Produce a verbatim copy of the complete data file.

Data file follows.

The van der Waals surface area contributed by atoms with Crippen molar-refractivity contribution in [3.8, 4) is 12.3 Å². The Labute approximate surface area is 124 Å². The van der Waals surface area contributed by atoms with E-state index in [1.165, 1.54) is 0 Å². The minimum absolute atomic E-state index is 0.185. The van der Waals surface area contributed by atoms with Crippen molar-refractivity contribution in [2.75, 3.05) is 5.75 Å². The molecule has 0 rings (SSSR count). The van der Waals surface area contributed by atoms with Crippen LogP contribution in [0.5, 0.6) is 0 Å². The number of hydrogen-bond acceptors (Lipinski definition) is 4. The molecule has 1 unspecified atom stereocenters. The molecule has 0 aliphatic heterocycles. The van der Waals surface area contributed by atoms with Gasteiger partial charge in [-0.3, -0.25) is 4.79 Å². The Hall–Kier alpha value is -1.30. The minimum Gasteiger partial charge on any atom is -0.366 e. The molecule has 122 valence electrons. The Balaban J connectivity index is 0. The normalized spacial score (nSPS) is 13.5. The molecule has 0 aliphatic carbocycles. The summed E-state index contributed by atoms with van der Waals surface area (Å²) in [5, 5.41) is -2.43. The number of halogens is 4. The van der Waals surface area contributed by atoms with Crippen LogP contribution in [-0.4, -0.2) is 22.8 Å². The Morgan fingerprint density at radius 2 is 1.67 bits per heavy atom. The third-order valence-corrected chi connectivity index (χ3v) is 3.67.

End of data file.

The van der Waals surface area contributed by atoms with Crippen molar-refractivity contribution in [3.8, 4) is 12.3 Å². The Labute approximate surface area is 124 Å². The van der Waals surface area contributed by atoms with E-state index in [1.165, 1.54) is 0 Å². The minimum absolute atomic E-state index is 0.185. The van der Waals surface area contributed by atoms with Crippen molar-refractivity contribution in [2.75, 3.05) is 5.75 Å². The molecule has 0 rings (SSSR count). The van der Waals surface area contributed by atoms with Crippen LogP contribution in [0.5, 0.6) is 0 Å². The number of hydrogen-bond acceptors (Lipinski definition) is 4. The molecule has 1 unspecified atom stereocenters. The molecule has 0 aliphatic heterocycles. The van der Waals surface area contributed by atoms with Gasteiger partial charge in [-0.3, -0.25) is 4.79 Å². The Hall–Kier alpha value is -1.30. The minimum Gasteiger partial charge on any atom is -0.366 e. The molecule has 122 valence electrons. The Balaban J connectivity index is 0. The normalized spacial score (nSPS) is 13.5. The molecule has 0 aliphatic carbocycles. The summed E-state index contributed by atoms with van der Waals surface area (Å²) in [5, 5.41) is -2.43. The number of halogens is 4. The van der Waals surface area contributed by atoms with Crippen LogP contribution in [-0.4, -0.2) is 22.8 Å². The Morgan fingerprint density at radius 2 is 1.67 bits per heavy atom. The third-order valence-corrected chi connectivity index (χ3v) is 3.67.